User:Ehrlich91/The Jewish neighbourhood in Skopje

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The Jewish neighbourhood in Skopje, located on the very bank of the Vardar river. The neighbourhood was one of the poorest and the most conservative districts in Skopje, which remained so until the 19th century. At the beginning of the 19th c., as its inhabitants became richer, plenty of larger and more beautiful houses began to be built, with European architectural elements, which began to change its appearance, especially along the bank of the Vardar river. An example of this trend is the National Theatre, whose construction lasted from 1921-1927, as well as the building of the Skopje Municipality, which was destroyed in the 1963 earthquake.

The neighbourhood started to lose its Jewish character with the deportation of its inhabitants in the concentration camp in Treblinka in March 1943. After the earthquake in 1963 this neighbourhood was tore down and streets and a bus station were built in its place. Today, the Holocaust Memorial Center for the Jews of Macedonia stands in their place.


European travellers mention Jews already in the Middle Ages and consider them one of the oldest settlers in Skopje from non-Balkan immigrants. The neighbourhood represented an older ethnical colony in this region. The Turks called it “Jahudi- Hane”. The location of the neighbourhood was not always the same. The location of the synagogue and the protective wall mentioned in 1689 cannot be ascertained with confidence. After numerous fires, floods, earthquakes and wars, the inhabitants moved to other areas.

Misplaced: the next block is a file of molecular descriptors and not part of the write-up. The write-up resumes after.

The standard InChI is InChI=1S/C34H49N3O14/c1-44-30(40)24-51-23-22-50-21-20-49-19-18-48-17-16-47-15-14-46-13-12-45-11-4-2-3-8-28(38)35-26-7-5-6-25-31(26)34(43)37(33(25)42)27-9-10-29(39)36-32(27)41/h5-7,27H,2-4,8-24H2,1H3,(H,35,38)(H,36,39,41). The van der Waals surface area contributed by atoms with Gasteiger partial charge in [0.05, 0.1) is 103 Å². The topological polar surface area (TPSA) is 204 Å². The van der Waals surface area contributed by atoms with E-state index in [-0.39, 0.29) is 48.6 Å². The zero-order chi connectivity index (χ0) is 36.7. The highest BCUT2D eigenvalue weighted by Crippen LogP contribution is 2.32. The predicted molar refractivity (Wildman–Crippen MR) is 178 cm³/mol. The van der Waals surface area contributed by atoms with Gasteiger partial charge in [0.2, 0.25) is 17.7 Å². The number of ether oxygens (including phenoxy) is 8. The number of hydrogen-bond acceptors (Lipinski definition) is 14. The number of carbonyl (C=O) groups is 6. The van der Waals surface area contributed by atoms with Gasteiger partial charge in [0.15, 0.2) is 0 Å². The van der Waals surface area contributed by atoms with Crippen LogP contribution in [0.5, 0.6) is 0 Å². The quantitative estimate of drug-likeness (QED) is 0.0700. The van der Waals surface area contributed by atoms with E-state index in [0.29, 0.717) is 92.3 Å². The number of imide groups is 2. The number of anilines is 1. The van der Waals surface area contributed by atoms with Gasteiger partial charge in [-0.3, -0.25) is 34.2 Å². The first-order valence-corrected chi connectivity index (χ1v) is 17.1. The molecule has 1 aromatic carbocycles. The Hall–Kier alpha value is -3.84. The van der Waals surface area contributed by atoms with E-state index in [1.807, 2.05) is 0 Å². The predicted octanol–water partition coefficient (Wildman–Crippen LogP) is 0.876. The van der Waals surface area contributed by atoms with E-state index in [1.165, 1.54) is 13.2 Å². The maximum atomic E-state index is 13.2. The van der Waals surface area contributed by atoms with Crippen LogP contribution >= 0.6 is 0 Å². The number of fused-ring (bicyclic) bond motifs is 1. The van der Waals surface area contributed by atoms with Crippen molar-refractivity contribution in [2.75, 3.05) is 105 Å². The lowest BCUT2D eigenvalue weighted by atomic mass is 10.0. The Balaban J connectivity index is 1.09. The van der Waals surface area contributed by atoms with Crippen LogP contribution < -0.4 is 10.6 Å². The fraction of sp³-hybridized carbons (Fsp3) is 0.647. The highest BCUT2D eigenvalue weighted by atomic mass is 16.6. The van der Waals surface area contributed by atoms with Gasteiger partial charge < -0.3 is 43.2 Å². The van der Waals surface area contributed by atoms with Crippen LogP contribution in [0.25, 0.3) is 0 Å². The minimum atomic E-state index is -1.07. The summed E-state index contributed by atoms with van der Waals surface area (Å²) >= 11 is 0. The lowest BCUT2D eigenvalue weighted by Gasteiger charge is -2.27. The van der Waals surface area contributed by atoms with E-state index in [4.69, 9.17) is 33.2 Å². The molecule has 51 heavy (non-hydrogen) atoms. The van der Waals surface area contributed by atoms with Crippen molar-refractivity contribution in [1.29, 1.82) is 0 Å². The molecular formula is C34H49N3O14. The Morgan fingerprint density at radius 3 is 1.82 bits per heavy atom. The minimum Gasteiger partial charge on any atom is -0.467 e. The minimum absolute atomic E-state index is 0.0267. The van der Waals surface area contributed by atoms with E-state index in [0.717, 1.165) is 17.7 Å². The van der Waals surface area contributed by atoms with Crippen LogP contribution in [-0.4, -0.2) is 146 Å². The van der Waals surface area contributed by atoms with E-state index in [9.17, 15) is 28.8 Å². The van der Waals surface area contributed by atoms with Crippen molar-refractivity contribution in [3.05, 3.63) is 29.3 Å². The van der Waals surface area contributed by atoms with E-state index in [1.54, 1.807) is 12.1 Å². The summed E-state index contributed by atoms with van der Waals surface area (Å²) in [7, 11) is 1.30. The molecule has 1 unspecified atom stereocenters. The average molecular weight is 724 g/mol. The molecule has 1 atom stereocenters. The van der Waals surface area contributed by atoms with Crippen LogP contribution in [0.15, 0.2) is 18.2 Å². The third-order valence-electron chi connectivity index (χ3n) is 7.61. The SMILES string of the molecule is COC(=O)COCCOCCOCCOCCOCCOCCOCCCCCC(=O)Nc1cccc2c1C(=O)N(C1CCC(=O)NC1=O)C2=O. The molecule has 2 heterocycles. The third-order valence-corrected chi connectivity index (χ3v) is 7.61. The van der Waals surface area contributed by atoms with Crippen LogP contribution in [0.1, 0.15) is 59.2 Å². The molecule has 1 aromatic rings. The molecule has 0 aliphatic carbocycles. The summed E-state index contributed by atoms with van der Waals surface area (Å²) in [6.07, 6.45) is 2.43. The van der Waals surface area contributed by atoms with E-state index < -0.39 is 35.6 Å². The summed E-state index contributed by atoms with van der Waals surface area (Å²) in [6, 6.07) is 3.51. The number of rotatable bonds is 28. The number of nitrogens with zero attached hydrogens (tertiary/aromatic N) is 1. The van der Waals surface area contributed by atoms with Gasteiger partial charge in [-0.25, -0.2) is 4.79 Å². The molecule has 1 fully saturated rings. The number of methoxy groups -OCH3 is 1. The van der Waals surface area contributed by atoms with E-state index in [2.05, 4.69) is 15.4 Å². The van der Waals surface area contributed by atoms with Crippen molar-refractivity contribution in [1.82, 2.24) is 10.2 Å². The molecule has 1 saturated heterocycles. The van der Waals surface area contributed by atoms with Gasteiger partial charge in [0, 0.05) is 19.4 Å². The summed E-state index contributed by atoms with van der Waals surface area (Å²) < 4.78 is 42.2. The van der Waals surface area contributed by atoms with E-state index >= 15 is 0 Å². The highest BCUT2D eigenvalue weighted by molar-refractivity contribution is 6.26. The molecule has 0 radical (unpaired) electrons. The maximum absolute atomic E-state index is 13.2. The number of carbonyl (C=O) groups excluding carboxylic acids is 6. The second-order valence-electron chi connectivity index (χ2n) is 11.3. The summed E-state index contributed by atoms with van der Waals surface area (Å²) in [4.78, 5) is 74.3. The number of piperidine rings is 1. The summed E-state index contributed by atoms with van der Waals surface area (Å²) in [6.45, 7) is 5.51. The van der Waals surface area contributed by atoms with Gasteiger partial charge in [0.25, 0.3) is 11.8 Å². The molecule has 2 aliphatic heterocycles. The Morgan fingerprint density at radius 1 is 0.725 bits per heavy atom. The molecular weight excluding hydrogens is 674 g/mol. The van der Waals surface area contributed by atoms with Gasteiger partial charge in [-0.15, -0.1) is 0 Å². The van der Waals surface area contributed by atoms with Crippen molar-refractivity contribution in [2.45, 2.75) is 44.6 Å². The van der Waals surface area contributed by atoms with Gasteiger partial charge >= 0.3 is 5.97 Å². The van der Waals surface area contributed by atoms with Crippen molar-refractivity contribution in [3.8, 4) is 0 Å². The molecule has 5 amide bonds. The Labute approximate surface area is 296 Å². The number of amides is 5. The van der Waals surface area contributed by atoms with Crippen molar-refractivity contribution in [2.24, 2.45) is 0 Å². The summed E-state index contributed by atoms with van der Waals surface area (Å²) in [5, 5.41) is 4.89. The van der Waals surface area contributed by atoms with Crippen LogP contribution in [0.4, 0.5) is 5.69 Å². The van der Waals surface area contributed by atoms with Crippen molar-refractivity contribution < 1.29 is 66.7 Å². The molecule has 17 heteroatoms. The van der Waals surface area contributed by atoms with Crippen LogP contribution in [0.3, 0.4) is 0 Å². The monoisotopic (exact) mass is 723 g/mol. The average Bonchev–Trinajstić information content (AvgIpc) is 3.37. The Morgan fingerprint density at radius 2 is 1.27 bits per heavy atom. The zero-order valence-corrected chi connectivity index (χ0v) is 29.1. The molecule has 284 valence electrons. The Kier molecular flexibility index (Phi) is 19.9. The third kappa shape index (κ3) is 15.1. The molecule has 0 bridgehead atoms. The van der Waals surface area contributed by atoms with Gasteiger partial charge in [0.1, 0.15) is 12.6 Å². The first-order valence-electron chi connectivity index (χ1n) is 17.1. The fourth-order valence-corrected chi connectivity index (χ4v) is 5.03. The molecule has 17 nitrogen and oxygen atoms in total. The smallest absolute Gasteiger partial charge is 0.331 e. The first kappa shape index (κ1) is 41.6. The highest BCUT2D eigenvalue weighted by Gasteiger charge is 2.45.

Through archaeological digs done between the two World Wars up until 1963, many pillars were found. It is worth mentioning that the neighbourhood was not a ghetto. Jews could choose to live outside its boundary. However, there were no non-Jews who lived in it. The rabbi literature tells us that Jewish neighbourhoods in the Ottoman Empire were built on the initiative of the Jews themselves, not by order of the religious authorities. During the Ottoman occupation of the Balkans, the Jewish neighbourhood was protected by walls and gates, mostly for preventing Turks to enter it. We learn from Hebrew sources that the neighbourhood in Skopje had one main street from which many other smaller streets developed. There were many small houses with no yards, however, this changed in the course of time. In the period between the two World Wars there were many lavish houses as well as several bistros with gardens. The life in the neighbourhood was interrupted on the 11th March 1942 when the Bulgarian authorities occupied it and deported its inhabitants. After the devastating earthquake in Skopje the neighbourhood disappeared completely.